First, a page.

I take a seat inside the windowed balcony at the second debate for the 2016 Presidential election held in Williamstown, Massachusetts. Soon I applaud at Jim Lehrer, the moderator, and the two presidential candidates, the Democratic Senator Elizabeth Warren from Massachusetts and the Republican Governor Chris Christie from New Jersey. Both candidates then fiercely exchange their beliefs on the legacy of President Obama, gay marriage, and immigration reform.
Four years ago when I was a student in HAFS, friends of mine questioned, “What is so intriguing about U.S. Politics that makes you visit websites like Taegan Goddard’s Political Wire and Nate Silver’s Fivethirtyeight blog every day?” Surely enough, it was odd for a Korean high school student to read analysis about President Obama’s chances of carrying Ohio’s eighteen electoral votes. What sparked my interest in U.S. politics? Having arrived in the U.S. when Saturday Night Lives’ parodies of Sarah Palin and Joe Biden were hot topics, I felt I needed to learn U.S. politics to fully understand American culture. Even when I moved to Korea, U.S. politics proved to be helpful. When volunteering for a legal justice NGO, I was given the task of translating other nations’ constitutions. Fortunately, many of them were based on the U.S. Constitution, which I was familiar with, so I had an easy time understanding other nations’ political systems.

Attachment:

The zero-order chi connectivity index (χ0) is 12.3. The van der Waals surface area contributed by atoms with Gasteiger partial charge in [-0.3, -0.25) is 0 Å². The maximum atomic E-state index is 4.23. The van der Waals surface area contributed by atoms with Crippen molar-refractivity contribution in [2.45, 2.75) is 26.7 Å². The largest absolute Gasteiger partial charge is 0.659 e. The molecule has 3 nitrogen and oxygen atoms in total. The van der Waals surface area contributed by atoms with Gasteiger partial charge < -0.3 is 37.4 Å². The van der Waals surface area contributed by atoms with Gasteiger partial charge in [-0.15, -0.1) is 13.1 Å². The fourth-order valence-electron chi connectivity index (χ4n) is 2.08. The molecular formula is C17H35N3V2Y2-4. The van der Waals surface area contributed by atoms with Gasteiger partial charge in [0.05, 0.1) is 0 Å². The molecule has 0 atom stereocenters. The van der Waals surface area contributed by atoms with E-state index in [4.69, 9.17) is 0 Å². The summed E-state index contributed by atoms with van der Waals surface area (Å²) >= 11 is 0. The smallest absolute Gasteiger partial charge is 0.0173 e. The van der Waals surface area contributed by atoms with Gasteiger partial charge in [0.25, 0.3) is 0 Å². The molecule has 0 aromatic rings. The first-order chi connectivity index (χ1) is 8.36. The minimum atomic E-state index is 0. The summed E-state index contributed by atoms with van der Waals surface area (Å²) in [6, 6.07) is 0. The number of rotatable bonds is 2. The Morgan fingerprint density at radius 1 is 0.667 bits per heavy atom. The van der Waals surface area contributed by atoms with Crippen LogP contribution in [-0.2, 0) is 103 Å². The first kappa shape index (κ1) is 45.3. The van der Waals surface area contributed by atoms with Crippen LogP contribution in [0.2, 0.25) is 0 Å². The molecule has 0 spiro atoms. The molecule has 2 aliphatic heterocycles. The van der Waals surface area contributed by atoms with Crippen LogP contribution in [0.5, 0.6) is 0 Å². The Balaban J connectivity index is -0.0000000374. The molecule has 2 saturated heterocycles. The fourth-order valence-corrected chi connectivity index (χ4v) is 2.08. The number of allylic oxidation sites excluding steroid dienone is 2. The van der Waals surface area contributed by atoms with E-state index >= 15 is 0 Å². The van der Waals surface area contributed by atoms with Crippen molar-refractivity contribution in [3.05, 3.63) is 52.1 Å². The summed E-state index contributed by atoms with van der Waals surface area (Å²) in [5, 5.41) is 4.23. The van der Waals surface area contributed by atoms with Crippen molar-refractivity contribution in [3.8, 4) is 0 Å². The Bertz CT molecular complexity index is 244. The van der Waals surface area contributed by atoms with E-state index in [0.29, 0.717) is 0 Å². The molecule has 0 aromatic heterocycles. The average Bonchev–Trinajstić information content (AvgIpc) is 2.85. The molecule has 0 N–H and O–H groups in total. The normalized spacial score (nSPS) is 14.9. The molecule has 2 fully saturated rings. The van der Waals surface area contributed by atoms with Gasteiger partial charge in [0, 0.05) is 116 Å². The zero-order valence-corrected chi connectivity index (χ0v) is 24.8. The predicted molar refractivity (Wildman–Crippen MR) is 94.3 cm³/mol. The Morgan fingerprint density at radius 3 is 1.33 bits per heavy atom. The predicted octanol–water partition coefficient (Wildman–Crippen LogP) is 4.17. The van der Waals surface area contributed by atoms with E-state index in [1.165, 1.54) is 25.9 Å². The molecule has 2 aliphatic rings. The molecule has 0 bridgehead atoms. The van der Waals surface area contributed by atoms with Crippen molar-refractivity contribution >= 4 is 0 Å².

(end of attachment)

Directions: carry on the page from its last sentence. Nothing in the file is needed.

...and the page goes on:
At this moment, I take note of Governor Christie’s remark that criticizes Senator Warren for lacking bipartisanship and boasting his collaboration with President Obama four years ago when the hurricane Sandy hit the nation. I view such politics as source of entertainment: it is a theatre without a script, sports without a referee, and a war without blood. Politics is not only my major but also a part of my life.